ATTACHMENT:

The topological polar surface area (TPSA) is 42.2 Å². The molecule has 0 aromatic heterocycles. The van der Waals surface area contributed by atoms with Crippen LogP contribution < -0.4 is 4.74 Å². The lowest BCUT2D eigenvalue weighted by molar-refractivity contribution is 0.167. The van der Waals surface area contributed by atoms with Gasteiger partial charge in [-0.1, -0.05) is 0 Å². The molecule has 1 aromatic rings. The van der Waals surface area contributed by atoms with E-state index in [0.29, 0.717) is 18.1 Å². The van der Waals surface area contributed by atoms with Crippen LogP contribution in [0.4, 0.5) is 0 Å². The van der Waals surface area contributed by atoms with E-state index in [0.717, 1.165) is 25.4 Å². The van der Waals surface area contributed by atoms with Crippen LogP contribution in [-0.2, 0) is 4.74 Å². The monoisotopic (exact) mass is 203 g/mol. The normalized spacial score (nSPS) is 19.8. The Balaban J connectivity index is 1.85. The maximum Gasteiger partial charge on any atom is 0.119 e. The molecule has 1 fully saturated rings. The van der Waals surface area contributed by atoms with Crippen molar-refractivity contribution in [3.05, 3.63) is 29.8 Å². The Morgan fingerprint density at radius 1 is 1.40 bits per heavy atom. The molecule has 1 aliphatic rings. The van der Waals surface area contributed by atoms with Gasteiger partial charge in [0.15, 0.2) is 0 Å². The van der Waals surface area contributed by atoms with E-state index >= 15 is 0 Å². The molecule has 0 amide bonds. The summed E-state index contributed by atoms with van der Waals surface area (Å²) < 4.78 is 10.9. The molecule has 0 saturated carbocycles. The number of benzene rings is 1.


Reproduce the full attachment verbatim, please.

The topological polar surface area (TPSA) is 42.2 Å². The molecule has 0 aromatic heterocycles. The van der Waals surface area contributed by atoms with Crippen LogP contribution < -0.4 is 4.74 Å². The lowest BCUT2D eigenvalue weighted by molar-refractivity contribution is 0.167. The van der Waals surface area contributed by atoms with Gasteiger partial charge in [-0.1, -0.05) is 0 Å². The molecule has 1 aromatic rings. The van der Waals surface area contributed by atoms with E-state index in [0.29, 0.717) is 18.1 Å². The van der Waals surface area contributed by atoms with Crippen LogP contribution in [0.4, 0.5) is 0 Å². The van der Waals surface area contributed by atoms with E-state index in [0.717, 1.165) is 25.4 Å². The van der Waals surface area contributed by atoms with Crippen LogP contribution in [-0.2, 0) is 4.74 Å². The monoisotopic (exact) mass is 203 g/mol. The normalized spacial score (nSPS) is 19.8. The Balaban J connectivity index is 1.85. The maximum Gasteiger partial charge on any atom is 0.119 e. The molecule has 1 fully saturated rings. The van der Waals surface area contributed by atoms with Crippen molar-refractivity contribution in [3.05, 3.63) is 29.8 Å². The Morgan fingerprint density at radius 1 is 1.40 bits per heavy atom. The molecule has 1 aliphatic rings. The van der Waals surface area contributed by atoms with Gasteiger partial charge in [0.15, 0.2) is 0 Å². The van der Waals surface area contributed by atoms with E-state index >= 15 is 0 Å². The molecule has 0 amide bonds. The summed E-state index contributed by atoms with van der Waals surface area (Å²) < 4.78 is 10.9. The molecule has 0 saturated carbocycles. The number of benzene rings is 1.